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Now and Zen: Japanese lotteries

Every three minutes, on average, someone in Japan lands a $100,000-plus prize in one of the lotteries.

Lotteries first started in Japan around 1630 but were eventually banned. They resurfaced in 1945 and in 1954 the handling of the main Takarakuji lottery was handed to local government divisions. “Takarakuji” roughly translated means treasure or fortune. Its main trustee is the Dai-Ichi Kangyo Bank, which handles sales and distribution. With the advent of online banking many lotteries are now available online.

However even with massive online purchase growth my focus for this article was the rituals of the offline patrons. It seems there are many rituals and superstitions that enable the lucky few to cash in those red-hot tickets.

The serious punters really do their homework, carefully choosing how and where they purchase their tickets. Rumor has it that the best ticket booth in the country is in Tokyo at the Nishi Ginza Depato Chansu Senta– window number 1. You can wait up to two hours in line there when, if you took a couple of steps to your right to window 2, you would be served immmediately. (In Hiroshima City, the lottery booth near the Tatemachi streetcar stop on the corner always has a long line for the Jumbo Takarakuji due to a big winning ticket sold there in the past.)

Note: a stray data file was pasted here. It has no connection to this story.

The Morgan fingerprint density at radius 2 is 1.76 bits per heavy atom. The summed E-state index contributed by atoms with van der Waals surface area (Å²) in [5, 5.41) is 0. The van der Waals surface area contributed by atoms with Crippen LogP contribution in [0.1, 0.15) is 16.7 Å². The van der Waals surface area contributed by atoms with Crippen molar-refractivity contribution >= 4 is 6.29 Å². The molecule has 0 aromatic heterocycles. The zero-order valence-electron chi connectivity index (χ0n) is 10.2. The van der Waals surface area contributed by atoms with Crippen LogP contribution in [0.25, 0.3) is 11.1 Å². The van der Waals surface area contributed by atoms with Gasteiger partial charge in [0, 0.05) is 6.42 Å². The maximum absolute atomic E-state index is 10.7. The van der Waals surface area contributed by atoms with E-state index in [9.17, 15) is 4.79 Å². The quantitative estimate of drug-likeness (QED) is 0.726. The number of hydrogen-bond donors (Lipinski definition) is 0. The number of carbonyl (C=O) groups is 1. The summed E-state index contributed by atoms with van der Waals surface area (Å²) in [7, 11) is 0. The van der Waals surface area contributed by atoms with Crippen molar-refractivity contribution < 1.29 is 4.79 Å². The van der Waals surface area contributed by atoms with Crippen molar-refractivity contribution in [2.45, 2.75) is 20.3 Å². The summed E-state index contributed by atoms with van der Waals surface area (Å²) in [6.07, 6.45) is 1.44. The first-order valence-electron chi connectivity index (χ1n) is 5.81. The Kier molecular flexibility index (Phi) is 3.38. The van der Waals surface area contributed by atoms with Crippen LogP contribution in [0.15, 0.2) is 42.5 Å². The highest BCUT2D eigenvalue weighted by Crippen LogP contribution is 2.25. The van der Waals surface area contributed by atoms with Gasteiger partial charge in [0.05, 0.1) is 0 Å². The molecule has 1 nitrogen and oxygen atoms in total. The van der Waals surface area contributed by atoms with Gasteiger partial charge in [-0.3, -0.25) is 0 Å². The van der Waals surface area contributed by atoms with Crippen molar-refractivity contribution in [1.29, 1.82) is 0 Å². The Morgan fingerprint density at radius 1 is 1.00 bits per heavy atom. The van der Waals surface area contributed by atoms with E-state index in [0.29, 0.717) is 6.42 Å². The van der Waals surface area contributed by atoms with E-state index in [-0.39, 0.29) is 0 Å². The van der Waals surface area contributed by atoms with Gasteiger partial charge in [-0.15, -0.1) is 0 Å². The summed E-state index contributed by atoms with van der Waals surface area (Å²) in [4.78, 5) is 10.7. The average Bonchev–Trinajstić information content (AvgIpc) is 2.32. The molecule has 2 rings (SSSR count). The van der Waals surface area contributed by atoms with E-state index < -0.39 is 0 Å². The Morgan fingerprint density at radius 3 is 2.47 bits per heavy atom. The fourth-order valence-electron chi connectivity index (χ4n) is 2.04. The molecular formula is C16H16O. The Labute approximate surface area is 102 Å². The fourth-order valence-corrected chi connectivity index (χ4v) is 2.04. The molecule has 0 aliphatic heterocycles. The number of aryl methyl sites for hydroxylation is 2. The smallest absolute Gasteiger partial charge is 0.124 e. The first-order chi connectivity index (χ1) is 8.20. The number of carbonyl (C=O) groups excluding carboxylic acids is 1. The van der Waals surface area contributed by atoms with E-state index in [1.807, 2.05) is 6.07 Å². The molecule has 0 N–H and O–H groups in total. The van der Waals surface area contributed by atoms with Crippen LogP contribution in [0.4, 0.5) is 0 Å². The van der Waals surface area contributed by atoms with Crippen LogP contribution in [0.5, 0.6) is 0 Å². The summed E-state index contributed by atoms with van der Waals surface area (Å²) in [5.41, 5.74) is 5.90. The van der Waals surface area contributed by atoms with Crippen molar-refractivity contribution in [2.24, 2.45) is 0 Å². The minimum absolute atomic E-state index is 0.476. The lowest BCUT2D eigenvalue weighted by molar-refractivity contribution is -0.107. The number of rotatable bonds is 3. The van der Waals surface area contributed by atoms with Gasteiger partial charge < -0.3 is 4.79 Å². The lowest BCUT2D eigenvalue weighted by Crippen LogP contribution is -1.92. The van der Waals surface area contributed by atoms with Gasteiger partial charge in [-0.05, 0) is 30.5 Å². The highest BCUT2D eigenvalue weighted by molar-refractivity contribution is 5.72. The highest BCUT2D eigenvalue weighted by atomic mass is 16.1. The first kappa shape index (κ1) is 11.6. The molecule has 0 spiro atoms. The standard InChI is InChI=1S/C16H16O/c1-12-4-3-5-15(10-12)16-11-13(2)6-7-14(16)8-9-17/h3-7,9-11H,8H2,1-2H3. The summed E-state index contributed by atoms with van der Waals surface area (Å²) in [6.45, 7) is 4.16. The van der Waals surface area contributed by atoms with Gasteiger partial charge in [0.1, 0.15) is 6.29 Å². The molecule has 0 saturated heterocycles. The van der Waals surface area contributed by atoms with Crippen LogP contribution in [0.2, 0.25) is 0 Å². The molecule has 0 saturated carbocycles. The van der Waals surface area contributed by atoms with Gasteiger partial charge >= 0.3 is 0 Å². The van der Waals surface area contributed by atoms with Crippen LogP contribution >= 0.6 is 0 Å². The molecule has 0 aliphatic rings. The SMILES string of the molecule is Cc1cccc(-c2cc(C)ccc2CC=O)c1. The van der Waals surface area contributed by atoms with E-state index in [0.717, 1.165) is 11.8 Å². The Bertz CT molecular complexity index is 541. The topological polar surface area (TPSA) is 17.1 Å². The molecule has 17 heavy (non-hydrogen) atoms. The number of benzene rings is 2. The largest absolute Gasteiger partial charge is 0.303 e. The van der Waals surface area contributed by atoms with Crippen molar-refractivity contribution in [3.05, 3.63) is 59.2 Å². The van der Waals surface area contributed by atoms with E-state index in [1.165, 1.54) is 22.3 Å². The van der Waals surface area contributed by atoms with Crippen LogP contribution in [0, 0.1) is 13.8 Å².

Looking through a weekend newspaper, I gathered some vital information for all lottery players. The winners of large sums of money in the Japanese lottery were asked just how they did it–what they paid special attention to and when they purchased their winning tickets. But take note: In order of popularity, these were the answers they gave. Could this be the advice you need to cash in on mega millions or powerball?

1. Used ticket booths which have had previous big winners.

2. Struck a balance between buying batches of tickets with successive numbers and random number batches.

3. Discerned a ticket booth’s atmosphere.

4. Noted the date of purchase and the ticket booth seller

5. Noted the amount of money spent, or the number of tickets.

6. Noted the direction the ticket booth was facing.

7. Noted the number of the ticket booth window.

8. Noted the time of day.

9. Considered fortune telling.

10. Noted the clothes they wore when making the purchase.

And what do those few lucky individuals do once they have won millions of Yen?

According to the paper, 42 percent saved it and 26 percent paid off debts. There was no mention of the remaining 32 percent—possibly pursuing a path of hedonism.

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